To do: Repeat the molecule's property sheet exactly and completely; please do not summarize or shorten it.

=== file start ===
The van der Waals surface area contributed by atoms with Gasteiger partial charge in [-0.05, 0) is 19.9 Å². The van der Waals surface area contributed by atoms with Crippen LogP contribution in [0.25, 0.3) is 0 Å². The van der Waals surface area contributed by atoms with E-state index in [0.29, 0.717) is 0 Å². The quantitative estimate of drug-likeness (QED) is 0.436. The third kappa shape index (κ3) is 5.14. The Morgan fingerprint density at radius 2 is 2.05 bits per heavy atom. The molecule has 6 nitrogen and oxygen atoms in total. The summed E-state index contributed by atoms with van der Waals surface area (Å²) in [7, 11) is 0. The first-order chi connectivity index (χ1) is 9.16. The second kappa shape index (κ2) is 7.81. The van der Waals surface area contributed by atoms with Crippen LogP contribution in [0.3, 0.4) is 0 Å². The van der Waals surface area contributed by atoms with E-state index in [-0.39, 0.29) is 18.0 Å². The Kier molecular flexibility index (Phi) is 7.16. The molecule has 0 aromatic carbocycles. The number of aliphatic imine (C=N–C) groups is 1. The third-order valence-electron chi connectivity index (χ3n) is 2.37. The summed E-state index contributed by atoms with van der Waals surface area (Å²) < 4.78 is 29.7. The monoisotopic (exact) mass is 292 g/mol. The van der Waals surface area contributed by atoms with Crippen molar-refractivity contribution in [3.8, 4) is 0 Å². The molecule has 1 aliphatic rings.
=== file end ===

The van der Waals surface area contributed by atoms with Gasteiger partial charge in [-0.05, 0) is 19.9 Å². The van der Waals surface area contributed by atoms with Crippen LogP contribution in [0.25, 0.3) is 0 Å². The van der Waals surface area contributed by atoms with E-state index in [0.29, 0.717) is 0 Å². The quantitative estimate of drug-likeness (QED) is 0.436. The third kappa shape index (κ3) is 5.14. The Morgan fingerprint density at radius 2 is 2.05 bits per heavy atom. The molecule has 6 nitrogen and oxygen atoms in total. The summed E-state index contributed by atoms with van der Waals surface area (Å²) in [7, 11) is 0. The first-order chi connectivity index (χ1) is 9.16. The second kappa shape index (κ2) is 7.81. The van der Waals surface area contributed by atoms with Crippen LogP contribution in [0.3, 0.4) is 0 Å². The van der Waals surface area contributed by atoms with E-state index in [-0.39, 0.29) is 18.0 Å². The Kier molecular flexibility index (Phi) is 7.16. The molecule has 0 aromatic carbocycles. The number of aliphatic imine (C=N–C) groups is 1. The third-order valence-electron chi connectivity index (χ3n) is 2.37. The summed E-state index contributed by atoms with van der Waals surface area (Å²) < 4.78 is 29.7. The monoisotopic (exact) mass is 292 g/mol. The van der Waals surface area contributed by atoms with Crippen molar-refractivity contribution in [3.8, 4) is 0 Å². The molecule has 1 aliphatic rings.